Weyerhaeuser incorporates this behavior into its decision calculus by subtracting Drs from S to obtain the residual supply of alder sawlogs, which is denoted by Sr in Figure 3. The curve marginal to Sr, which is labeled MEr, represents the marginal expenditure for Weyerhaeuser. Given the presence of the competitive fringe, Weyerhaeuser acts like a monopsonist. Weyerhaeuser purchases the quantity (Qw) that corresponds to the equality of MEr and Dw. The price (P) is found at the residual supply at that quantity.  At a price of P, Ross-Simmons will purchase Qrs where P equals Df. At price of P, sellers will provide Q, which is equal to the sum of Qrs and Qw. The marginal expenditure (MEr) exceeds the price of the sawlogs (P).

At the equilibrium price and quantity, Weyerhaeuser enjoys buyer surplus equal to the trapezoidal area below its demand (Dw) and above the price (P) between the origin and Qw. This is nice but it could be better. If Weyerhaeuser can exclude Ross-Simmons, it can operate as a pure monopsonist. Weyerhaeuser would be able to purchase all the hardwood supplied in the market, and so Qw would equal Q1. In the limit, Weyerhaeuser could depress the price paid to PR because it is the only buyer in the market.

This would expand their buyer surplus to the entire trapezoidal area below Weyerhaeuser’s derived demand but above the reservation price. The potentially extreme increase in buyer surplus produces the economic incentive to exclude rivals, as shown in Figure 2.



Identifying the fact of overbuying may not be easy. Consider the economic situation depicted in Figure 3, where VMP is the derived demand, S is the supply, and ME is the corresponding marginal expenditure. In order to maximize its profit, the buyer will expand its purchases until ME equals VMP, which is Q1. The price that corresponds to this quantity is P1. This decision does not involve predation. The firm is not incurring losses; it is maximizing its profits.

If rival buyers are priced out of the market, they must be decidedly less efficient. If the buyer were to buy Q2 at a price of P2, one might object that the firm is behaving in an odd way since its profits will be lower than it would be at Q1 and P1. But a price-quantity combination of P2 and Q2 is the competitive solution – supply and demand are equal. It would be difficult to characterize the competitive solution as predatory. In this case, the firm has monopsony power, but is not exercising it.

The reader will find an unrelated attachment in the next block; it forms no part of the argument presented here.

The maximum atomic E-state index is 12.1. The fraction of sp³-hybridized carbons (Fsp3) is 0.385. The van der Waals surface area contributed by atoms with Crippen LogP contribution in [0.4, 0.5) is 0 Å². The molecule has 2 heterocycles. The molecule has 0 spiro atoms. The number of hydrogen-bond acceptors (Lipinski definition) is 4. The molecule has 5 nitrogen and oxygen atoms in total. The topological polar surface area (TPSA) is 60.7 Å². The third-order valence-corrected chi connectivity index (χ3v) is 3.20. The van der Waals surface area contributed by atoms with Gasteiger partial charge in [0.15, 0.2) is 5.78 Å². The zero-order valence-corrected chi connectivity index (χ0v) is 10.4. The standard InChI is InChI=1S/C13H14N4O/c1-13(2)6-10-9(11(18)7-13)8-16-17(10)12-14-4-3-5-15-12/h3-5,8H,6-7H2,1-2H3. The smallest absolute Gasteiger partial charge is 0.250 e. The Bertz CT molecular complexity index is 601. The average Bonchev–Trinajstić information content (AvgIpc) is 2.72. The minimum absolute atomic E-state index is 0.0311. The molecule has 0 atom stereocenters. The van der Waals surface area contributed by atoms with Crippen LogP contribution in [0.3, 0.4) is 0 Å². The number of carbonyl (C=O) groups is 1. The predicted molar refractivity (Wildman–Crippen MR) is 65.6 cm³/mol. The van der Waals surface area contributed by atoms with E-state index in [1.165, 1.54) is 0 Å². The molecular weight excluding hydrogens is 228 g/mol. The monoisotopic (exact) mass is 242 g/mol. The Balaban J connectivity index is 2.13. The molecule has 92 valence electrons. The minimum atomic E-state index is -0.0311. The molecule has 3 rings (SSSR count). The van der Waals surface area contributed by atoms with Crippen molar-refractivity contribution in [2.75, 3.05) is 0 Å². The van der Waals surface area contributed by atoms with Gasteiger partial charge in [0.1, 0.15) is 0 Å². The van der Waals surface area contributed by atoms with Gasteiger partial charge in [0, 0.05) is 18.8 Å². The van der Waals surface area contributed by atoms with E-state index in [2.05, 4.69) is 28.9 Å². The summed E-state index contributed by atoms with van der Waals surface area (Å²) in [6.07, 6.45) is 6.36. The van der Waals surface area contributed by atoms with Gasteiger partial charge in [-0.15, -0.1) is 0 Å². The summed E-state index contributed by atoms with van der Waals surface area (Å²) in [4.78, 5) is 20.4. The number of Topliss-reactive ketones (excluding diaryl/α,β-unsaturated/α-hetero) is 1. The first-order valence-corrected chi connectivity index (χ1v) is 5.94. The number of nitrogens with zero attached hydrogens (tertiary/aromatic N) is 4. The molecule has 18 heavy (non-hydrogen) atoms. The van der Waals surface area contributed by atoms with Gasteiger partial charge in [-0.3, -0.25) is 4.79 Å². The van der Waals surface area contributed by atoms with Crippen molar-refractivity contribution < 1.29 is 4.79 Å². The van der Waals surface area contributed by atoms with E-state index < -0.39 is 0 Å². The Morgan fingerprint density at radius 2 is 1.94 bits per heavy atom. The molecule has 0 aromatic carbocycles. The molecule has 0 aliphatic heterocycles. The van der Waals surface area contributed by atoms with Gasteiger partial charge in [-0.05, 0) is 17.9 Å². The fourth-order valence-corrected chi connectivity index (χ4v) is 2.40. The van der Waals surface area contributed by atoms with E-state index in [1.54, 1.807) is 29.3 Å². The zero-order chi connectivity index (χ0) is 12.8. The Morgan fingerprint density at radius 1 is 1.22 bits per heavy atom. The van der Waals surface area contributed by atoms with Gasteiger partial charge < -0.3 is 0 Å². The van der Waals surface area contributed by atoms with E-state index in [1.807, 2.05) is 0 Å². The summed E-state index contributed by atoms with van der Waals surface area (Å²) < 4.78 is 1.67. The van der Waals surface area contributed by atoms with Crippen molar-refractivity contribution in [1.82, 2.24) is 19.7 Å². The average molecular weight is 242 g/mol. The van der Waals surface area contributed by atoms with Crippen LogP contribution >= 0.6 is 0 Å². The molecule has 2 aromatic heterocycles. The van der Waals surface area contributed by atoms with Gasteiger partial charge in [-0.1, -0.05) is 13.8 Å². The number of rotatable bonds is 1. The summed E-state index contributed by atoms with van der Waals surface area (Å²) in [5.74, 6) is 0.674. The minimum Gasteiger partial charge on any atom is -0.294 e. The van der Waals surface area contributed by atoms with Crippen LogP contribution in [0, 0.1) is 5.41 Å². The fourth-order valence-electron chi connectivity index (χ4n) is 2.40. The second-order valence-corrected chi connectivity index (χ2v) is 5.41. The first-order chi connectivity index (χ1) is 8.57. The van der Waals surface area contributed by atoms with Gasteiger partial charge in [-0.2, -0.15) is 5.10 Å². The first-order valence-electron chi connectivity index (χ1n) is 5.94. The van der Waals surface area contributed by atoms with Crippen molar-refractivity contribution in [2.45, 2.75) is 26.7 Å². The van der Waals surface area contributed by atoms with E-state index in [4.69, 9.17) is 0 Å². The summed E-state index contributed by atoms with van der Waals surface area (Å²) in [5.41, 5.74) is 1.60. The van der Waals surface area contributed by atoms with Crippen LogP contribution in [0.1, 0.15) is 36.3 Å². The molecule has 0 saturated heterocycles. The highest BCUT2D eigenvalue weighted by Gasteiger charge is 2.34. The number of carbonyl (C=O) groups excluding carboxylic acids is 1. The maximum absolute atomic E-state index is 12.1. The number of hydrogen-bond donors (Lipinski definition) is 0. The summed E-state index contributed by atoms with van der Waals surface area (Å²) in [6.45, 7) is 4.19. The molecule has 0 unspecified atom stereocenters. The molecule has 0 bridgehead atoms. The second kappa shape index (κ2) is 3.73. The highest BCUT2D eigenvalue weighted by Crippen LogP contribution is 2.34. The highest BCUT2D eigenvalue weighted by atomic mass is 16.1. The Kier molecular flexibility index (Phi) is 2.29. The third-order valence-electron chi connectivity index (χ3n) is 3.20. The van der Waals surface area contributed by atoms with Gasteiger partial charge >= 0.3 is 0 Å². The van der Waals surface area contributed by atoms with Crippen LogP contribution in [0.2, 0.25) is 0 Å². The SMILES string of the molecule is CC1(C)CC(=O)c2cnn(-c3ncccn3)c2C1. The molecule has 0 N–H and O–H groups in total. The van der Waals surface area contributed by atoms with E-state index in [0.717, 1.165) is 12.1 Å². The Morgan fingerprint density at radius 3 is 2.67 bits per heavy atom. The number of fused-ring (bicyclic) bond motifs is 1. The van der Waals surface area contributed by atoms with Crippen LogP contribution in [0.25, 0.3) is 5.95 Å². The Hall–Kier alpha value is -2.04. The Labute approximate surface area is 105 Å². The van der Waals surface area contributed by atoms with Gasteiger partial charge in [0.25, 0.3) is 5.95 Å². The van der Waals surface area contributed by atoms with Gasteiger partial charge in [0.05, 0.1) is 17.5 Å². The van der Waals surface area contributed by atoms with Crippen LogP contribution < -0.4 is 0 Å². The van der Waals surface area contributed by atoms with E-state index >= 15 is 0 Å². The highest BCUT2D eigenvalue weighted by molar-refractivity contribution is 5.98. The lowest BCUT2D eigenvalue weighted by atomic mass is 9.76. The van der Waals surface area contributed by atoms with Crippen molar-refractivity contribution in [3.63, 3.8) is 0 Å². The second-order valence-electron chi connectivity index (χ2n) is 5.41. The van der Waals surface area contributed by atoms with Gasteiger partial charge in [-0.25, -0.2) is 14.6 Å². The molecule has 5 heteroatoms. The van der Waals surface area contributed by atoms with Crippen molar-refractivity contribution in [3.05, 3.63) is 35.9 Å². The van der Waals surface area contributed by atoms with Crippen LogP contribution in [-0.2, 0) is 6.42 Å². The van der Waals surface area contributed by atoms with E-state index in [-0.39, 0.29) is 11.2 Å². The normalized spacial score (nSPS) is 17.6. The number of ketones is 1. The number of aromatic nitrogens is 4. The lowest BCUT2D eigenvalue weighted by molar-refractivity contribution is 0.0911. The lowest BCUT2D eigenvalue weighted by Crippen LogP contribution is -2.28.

If the buyer purchases Q3 at a price of P3, it is overbuying in the sense that the price paid exceeds the value of the inputs being purchased – at least at the margin. The problem of proof in litigation is the fact that we cannot see the lines in Figure 3. All we know is the actual price-quantity combination.

In Figure 4, Drs and Dw are the derived demands for red alder sawlogs by Ross-Simmons and Weyerhaeuser, respectively. The aggregate demand Dw+Drs is their resulting sum. As shown in the figure, the market clearing price will be P1. At that price, Ross-Simmons will buy Qrs while Weyerhaeuser will buy Qw. Of course, Qrs plus Qw equals Q1.

Weyerhaeuser’s sawmills generally produced more hardwood lumber from a given quantity of sawlogs than Ross-Simmons facilities. Consequently, the derived demand for Weyerhaeuser (Dw) will be higher than that for Ross-Simmons (Drs). In that case, Ross-Simmons may not be able to buy any sawlogs. It is apparent from Figure 4 that a smaller harvest could result in Ross-Simmons being priced out of the market. In that event, its hardwood lumber production will be zero. It is true that Weyerhaeuser is buying more than Ross-Simmons, but it is not overbuying. The greater quantity of purchases is due to Weyerhaeuser’s greater size of its purchases and efficiency.